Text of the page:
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Considering there are currently some 27,000 km2 (2.7 million ha) of land in Great Britain under woodland management it is inevitable that a significant part will contain sites of archaeological importance. Any archaeological evidence is part of a dynamic environment and its management can be a complex issue. Often, the first difficulty for a woodland manager is to identify any relevant features. While many are mapped or recorded, locating them on the ground may be problematic. Every site or feature will need some degree of management to minimise the risks of any damage. Examples of some management issues are outlined below.
The retention of tree cover may also be desirable for its own historical value. For example where archaeological evidence is directly associated with past woodland management or sites occur in areas of ancient woodlands. With sensitive management, tree cover upon or surrounding suitable types of archaeological site could provide long term, low cost, physical protection. To maintain tree cover whilst minimising the risk of damage to any archaeological evidence, some form of active forest operation such as thinning or harvesting will be required during the tree’s lifetime.
On some sites, there will undoubtedly be a need for tree removal this can be a very successful operation. The most frequently quoted example of removal is where mature trees are at risk from windthrow. However, the effects of tree removal must also be considered, as it will cause change in the surrounding environment and may have unforeseen impacts upon the remaining archaeology. Potential problems can also arise from increased visitor pressure with examples of archaeological damage resulting from the use of bikes on earthworks. Additionally, where former woodland management has been withdrawn from large areas, scrub, gorse (Ulex europaeus) and bracken (Pteridium aquilinum) may invade creating a new set of conservation issues.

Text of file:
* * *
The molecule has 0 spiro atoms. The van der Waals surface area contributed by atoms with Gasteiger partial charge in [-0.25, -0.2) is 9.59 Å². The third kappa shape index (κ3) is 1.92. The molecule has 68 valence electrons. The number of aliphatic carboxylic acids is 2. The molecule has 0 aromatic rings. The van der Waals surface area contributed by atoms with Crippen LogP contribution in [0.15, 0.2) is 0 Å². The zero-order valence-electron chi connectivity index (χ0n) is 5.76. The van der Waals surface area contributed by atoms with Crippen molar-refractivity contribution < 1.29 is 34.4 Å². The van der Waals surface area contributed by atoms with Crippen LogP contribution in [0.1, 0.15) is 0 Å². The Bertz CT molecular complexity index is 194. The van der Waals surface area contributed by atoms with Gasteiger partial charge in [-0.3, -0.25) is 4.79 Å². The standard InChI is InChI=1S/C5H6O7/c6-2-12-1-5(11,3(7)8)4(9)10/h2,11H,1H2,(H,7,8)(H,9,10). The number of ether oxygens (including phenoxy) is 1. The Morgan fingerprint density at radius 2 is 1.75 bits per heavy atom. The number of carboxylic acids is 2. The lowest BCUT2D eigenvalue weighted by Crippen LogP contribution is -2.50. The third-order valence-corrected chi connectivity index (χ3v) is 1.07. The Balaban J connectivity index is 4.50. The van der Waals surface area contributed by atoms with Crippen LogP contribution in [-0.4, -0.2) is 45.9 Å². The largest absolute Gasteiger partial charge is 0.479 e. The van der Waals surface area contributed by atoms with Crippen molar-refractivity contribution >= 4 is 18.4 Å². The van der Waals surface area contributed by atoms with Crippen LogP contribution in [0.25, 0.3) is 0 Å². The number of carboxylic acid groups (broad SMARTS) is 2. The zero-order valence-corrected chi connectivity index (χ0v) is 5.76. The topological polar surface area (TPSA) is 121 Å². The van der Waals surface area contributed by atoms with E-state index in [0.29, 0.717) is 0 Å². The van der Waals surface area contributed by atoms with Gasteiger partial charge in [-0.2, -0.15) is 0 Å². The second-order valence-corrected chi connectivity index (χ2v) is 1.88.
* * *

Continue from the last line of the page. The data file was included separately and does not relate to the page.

The types of archaeology found within forests or woodlands are very diverse and of varying degrees of importance. Similarly, the site conditions in which they are found and the local flora and fauna also differ greatly. With such variation, general recommendations on site management are difficult. For a site-specific, optimum management strategy to be determined, more information would ideally be available on the type of archaeological feature, its importance, its depth if buried, its composition and also on site details such as soil type, altitude, exposure, slope etc. and proposed crop details. Professional judgement on a site-by-site basis is always needed. Nevertheless, proper discussion of both the advantages and disadvantages of a woodland and other vegetation cover will promote a better, more informed management.
Within the Forestry Commission estate, important archaeological sites are incorporated into the Forest District Conservation Plan where appropriate management is prescribed. Each Scheduled Ancient Monument (SAM) has its own specific management plan, agreed with the appropriate national heritage body. Forest Enterprise has undertaken to periodically reviewthe condition of SAMs on the estate, and their respective management plans. All known archaeological sites are incorporated into individual forest design plans and consideration of their role and setting in the surrounding landscape is encouraged.
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